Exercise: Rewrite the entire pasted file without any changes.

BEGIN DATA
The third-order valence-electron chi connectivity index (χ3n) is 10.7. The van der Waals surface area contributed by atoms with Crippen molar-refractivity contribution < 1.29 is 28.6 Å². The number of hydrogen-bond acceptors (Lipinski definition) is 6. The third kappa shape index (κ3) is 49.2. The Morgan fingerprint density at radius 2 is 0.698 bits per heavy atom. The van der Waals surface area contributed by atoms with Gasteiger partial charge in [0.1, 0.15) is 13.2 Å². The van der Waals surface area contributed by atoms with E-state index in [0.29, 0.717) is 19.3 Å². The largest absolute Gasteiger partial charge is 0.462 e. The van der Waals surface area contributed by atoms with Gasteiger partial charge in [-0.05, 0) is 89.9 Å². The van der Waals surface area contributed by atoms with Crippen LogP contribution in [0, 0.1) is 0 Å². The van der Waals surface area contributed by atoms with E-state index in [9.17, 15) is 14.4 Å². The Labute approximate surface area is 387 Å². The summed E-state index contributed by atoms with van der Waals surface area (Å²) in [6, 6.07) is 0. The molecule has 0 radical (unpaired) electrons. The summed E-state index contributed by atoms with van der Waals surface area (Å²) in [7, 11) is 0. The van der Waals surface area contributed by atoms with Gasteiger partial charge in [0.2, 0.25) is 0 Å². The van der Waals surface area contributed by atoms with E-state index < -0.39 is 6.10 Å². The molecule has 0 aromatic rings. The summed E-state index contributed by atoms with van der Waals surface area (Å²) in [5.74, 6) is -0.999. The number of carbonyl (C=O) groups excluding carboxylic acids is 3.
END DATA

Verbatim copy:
The third-order valence-electron chi connectivity index (χ3n) is 10.7. The van der Waals surface area contributed by atoms with Crippen molar-refractivity contribution < 1.29 is 28.6 Å². The number of hydrogen-bond acceptors (Lipinski definition) is 6. The third kappa shape index (κ3) is 49.2. The Morgan fingerprint density at radius 2 is 0.698 bits per heavy atom. The van der Waals surface area contributed by atoms with Gasteiger partial charge in [0.1, 0.15) is 13.2 Å². The van der Waals surface area contributed by atoms with E-state index in [0.29, 0.717) is 19.3 Å². The largest absolute Gasteiger partial charge is 0.462 e. The van der Waals surface area contributed by atoms with Gasteiger partial charge in [-0.05, 0) is 89.9 Å². The van der Waals surface area contributed by atoms with Crippen LogP contribution in [0, 0.1) is 0 Å². The van der Waals surface area contributed by atoms with E-state index in [9.17, 15) is 14.4 Å². The Labute approximate surface area is 387 Å². The summed E-state index contributed by atoms with van der Waals surface area (Å²) in [6, 6.07) is 0. The molecule has 0 radical (unpaired) electrons. The summed E-state index contributed by atoms with van der Waals surface area (Å²) in [7, 11) is 0. The van der Waals surface area contributed by atoms with Gasteiger partial charge in [0.2, 0.25) is 0 Å². The van der Waals surface area contributed by atoms with E-state index < -0.39 is 6.10 Å². The molecule has 0 aromatic rings. The summed E-state index contributed by atoms with van der Waals surface area (Å²) in [5.74, 6) is -0.999. The number of carbonyl (C=O) groups excluding carboxylic acids is 3.